[latex]P = 2L + 2W[/latex]

[latex]154 = 2\left( {52} \right) + 2\left( {25} \right)[/latex]

[latex]154 = 104 + 50[/latex]

[latex]154 = 154[/latex]

And yes, it does! Therefore, the **length of the rectangle is 52 feet**.

**Example 3**: If the length and width of the rectangle below are both **decreased by 4 inches**, find the perimeter of the new rectangle.

In this example, we are asked to decrease the measurements of our original rectangle by 4 inches then using these new dimensions, we will find the perimeter of the new rectangle.

**Step 1**: Decrease the original (current) rectangle’s length and width by 4 inches.

**Length:**

[latex]L = 37 \color{red}{- 4}[/latex]

[latex]L = 33[/latex]

**Width:**

[latex]W = 14 \color{red}{- 4}[/latex]

[latex]W = 10[/latex]

We got the dimensions for the new rectangle. The length is now 33 inches and the new width is 10 inches.

**Step 2**: Calculate the new rectangle’s perimeter using the new length and width.

- Substitute [latex]33[/latex] for [latex]L[/latex] and [latex]10[/latex] for [latex]W[/latex] into the perimeter of a rectangle formula.

Here it is! The **perimeter for our new rectangle is 86 inches**.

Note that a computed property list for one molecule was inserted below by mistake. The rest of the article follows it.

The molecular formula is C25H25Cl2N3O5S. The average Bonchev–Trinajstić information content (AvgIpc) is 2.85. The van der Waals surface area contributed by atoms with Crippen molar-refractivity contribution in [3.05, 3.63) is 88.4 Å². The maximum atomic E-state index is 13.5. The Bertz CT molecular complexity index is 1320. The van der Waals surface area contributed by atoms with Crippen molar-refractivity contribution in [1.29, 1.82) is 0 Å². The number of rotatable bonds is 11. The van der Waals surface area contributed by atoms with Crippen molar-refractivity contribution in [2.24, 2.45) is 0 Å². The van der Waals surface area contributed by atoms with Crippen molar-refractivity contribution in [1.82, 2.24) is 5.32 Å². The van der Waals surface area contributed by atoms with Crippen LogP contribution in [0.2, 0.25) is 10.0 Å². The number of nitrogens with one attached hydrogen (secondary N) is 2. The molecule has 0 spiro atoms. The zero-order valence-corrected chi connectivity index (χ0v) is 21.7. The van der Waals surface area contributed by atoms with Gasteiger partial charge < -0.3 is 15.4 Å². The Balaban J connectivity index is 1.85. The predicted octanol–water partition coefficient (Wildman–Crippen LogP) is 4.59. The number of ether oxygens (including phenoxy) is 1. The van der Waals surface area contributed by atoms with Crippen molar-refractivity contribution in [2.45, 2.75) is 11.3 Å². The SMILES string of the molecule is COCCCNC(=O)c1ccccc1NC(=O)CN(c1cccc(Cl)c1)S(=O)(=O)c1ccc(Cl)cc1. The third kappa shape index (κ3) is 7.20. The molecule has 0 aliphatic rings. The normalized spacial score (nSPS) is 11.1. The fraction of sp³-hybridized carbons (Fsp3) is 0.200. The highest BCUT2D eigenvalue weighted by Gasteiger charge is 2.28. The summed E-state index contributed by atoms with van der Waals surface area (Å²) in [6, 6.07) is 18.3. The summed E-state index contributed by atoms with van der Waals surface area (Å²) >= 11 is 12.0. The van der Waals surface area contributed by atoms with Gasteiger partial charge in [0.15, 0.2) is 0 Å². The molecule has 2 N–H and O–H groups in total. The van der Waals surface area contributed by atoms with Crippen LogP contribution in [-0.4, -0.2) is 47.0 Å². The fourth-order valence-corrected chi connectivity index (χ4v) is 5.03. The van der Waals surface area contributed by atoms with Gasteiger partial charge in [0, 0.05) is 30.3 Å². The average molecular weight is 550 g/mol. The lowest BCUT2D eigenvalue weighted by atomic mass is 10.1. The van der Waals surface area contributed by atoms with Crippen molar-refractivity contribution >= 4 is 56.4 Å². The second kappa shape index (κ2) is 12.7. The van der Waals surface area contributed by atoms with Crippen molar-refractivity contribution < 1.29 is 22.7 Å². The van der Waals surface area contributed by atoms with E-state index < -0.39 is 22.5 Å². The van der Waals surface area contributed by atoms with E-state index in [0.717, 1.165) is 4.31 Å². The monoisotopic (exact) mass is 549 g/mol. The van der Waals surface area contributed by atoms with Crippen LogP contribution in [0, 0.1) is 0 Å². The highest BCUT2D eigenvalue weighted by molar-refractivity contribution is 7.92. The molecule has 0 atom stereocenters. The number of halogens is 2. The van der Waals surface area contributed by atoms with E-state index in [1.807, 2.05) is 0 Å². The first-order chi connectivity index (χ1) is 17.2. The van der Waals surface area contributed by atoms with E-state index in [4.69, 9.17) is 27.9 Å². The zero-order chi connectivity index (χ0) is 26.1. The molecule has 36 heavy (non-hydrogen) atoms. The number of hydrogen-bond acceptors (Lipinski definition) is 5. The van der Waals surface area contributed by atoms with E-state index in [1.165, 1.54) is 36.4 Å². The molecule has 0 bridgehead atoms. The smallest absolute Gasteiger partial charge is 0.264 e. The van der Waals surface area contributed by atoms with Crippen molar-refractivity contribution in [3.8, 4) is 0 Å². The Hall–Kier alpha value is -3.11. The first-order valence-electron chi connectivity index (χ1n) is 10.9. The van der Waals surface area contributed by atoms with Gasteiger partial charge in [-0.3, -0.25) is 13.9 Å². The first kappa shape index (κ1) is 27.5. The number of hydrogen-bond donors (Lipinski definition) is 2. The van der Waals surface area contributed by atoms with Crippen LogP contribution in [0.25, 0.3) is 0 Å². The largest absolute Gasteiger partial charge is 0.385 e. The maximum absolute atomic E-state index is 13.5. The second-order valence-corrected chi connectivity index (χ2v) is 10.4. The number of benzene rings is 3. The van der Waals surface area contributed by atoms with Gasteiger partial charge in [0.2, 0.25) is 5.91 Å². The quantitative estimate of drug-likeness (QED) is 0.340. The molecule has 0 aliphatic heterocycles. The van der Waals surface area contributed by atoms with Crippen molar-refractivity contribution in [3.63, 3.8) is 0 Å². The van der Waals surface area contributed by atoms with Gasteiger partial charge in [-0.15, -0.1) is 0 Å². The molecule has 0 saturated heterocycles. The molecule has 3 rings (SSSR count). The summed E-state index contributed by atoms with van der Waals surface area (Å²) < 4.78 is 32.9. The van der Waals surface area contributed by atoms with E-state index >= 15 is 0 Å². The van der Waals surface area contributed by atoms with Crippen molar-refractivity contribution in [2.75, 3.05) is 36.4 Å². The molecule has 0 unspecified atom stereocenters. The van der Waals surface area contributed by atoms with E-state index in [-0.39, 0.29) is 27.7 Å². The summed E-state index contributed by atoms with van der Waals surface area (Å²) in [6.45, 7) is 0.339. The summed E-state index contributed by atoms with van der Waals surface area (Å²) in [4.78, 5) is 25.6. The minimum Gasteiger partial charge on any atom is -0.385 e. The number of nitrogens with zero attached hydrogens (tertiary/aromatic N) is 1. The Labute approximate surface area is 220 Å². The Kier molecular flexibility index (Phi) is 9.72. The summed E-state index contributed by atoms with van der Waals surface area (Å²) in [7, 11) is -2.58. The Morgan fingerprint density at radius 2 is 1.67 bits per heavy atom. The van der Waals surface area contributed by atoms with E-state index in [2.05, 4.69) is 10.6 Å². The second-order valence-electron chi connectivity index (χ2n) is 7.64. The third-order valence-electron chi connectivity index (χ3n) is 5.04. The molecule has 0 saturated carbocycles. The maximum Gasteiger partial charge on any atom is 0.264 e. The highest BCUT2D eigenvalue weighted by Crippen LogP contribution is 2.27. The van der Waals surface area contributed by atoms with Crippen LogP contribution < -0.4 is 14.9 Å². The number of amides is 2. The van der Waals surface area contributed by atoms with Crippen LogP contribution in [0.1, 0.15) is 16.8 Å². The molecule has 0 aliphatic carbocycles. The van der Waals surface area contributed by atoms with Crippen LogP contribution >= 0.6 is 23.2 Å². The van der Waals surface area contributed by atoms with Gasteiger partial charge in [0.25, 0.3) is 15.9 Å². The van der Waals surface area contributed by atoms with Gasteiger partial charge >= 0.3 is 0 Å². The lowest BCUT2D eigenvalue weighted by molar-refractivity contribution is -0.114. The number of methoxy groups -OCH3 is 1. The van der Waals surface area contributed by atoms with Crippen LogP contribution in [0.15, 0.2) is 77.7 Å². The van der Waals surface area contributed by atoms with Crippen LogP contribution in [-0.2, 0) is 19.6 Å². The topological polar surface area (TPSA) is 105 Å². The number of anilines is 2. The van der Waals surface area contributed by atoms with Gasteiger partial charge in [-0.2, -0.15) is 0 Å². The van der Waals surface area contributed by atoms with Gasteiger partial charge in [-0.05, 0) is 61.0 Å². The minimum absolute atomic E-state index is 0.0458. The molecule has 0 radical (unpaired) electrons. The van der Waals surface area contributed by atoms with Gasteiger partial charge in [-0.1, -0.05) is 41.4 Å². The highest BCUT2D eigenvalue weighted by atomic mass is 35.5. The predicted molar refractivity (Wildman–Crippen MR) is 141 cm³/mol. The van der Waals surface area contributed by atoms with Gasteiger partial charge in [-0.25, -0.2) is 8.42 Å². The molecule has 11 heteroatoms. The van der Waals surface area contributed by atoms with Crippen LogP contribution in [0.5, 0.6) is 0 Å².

**Example 4**: The **length** of a rectangle is **twice its width**. What is the perimeter of the rectangle with a **width of 6.8 centimeters**?

Before going into any calculations, let’s first identify and interpret the pieces of information given to us in the problem.

**Width**([latex]W[/latex]): [latex]6.8\,cm[/latex]

**Length**([latex]L[/latex]): Twice the width â†’ [latex]6.8\left( 2 \right) = {13.6\,cm}[/latex]

Now that we have our length and width, we can proceed as normal to find the perimeter of the rectangle.

The rectangle’s **perimeter is 40.8 centimeters**.

**Example 5:** Our neighbor has a rectangular pool that is **36 feet long**. If the pool’s **perimeter is 108 feet**, how wide is the pool?

One of the measurements is missing in this problem just like in one of our previous examples. In this case, the measurement of the pool’s width is unknown. To have a better picture of the problem, let’s first draw it out using the pieces of information given to us.

Let’s now find the width using the formula for the rectangle’s perimeter.

I’ll leave it up to you to verify if our length and width will indeed give us a perimeter of 108 feet.

Our neighbor’s pool is **18 feet wide**.

**Example 6**: Samantha wants to put a border around a picture of her and her cat. The picture is **14 inches by 18 inches**. How much border does Samantha need?

Let’s start again by identifying the pieces of information available to us.

Here are the dimensions of Samantha’s picture.

**Length**:

[latex]L = 18\,in.[/latex]

**Width**:

[latex]W = 14\,in.[/latex]

Since she wants to put a border around the rectangular picture, we immediately know that we are dealing with a problem that involves the perimeter of a rectangle. To find how much border she needs, we need to simply apply the formula to find the perimeter of a rectangle.

Purrfect! Samantha needs **64 inches of border** to put around the picture of her and her cat.